“As you wish, Chacha,” said the leader “But what are you carrying in your cart?”
“Gold from Baghdad,” quipped Chacha. “Hay for the horse, bewakoof. You are all so intent on setting fire to anything that burns, my poor animal will starve!”
“Check the cart,” snapped the gang leader. A few of the thugs rushed to check. They stuck their hands through the sides of the fastened canopy and pulled out handfuls of hay.
“Theek hai, jao (Alright, go ahead)!” said the leader, slapping Moti on her flanks.
Past the intersection, the cart picked up speed, goaded on by Ghafoor Chacha. Coming up to Belgachia Bridge, we saw it barricaded with bamboos, carts and upturned rickshaws, apparently by a band of Hindu goondas. A platoon of armed policemen, led by an English daroga (police officer) on horseback, was arguing with the Hindu cut-throats to dismantle the barricade. Three constables had the leader of the gang pinned over a toppled rickshaw, raining blows on him with lathis. Our cart, with an elderly Muslim man and a little girl, immediately grabbed the platoon’s attention. They asked us to stop beside the barricade and questioned Chacha.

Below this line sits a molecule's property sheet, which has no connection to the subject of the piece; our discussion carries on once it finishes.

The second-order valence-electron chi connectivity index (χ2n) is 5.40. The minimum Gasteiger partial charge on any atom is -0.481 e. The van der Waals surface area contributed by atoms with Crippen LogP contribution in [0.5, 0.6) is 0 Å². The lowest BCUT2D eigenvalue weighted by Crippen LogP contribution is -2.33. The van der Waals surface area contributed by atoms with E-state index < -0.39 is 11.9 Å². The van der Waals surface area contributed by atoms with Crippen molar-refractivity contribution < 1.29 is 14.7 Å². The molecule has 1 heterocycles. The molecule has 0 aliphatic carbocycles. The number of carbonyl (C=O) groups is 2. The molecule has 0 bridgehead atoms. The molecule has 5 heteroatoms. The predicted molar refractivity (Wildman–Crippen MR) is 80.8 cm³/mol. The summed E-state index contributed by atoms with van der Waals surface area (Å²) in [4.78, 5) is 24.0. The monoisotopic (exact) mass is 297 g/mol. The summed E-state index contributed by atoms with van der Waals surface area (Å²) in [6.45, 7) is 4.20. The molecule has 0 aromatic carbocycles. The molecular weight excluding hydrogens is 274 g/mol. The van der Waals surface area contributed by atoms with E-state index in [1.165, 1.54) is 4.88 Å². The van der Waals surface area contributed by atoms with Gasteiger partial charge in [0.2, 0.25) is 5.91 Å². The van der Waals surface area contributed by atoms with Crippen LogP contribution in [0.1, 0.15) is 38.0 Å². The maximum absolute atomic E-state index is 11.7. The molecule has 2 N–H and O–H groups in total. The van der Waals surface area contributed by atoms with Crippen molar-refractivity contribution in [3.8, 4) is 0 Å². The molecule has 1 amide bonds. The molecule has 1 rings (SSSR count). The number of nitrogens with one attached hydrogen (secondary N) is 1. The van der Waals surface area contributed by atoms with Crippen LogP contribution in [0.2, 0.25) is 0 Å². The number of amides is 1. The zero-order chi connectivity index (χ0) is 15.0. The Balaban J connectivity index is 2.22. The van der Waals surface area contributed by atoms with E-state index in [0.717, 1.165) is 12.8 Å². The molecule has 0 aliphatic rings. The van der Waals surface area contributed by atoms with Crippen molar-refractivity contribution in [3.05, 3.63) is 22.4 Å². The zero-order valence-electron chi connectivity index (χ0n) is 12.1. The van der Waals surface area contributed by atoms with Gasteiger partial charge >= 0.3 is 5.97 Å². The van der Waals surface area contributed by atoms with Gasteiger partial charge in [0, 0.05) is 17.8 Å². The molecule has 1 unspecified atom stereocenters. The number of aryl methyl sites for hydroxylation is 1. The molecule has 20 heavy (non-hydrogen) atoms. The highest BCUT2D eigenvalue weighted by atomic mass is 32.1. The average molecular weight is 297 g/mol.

“Just a minute, huzoor (Sir),” said Chacha motioning towards the back of the cart as he stepped down, “Come this way please.” Unfastening the canopy, Chacha informed Baba that it was safe to come out. Baba emerged, dusting away the hay from his clothes and hair. By then, the curious English daroga had also dismounted and walked over.
Baba explained the situation to the officer in his fluent, Bengali-accented English. He persuaded the officer to spare a couple of his men to escort us a little further to safety. He also insisted that Ghafoor Chacha and his cart be escorted back to the mohalla from which we had started our journey. With a pair of bicycle-mounted policemen for protection and me seated on Baba’s lap next to Ghafoor Chacha, Moti galloped us to safety.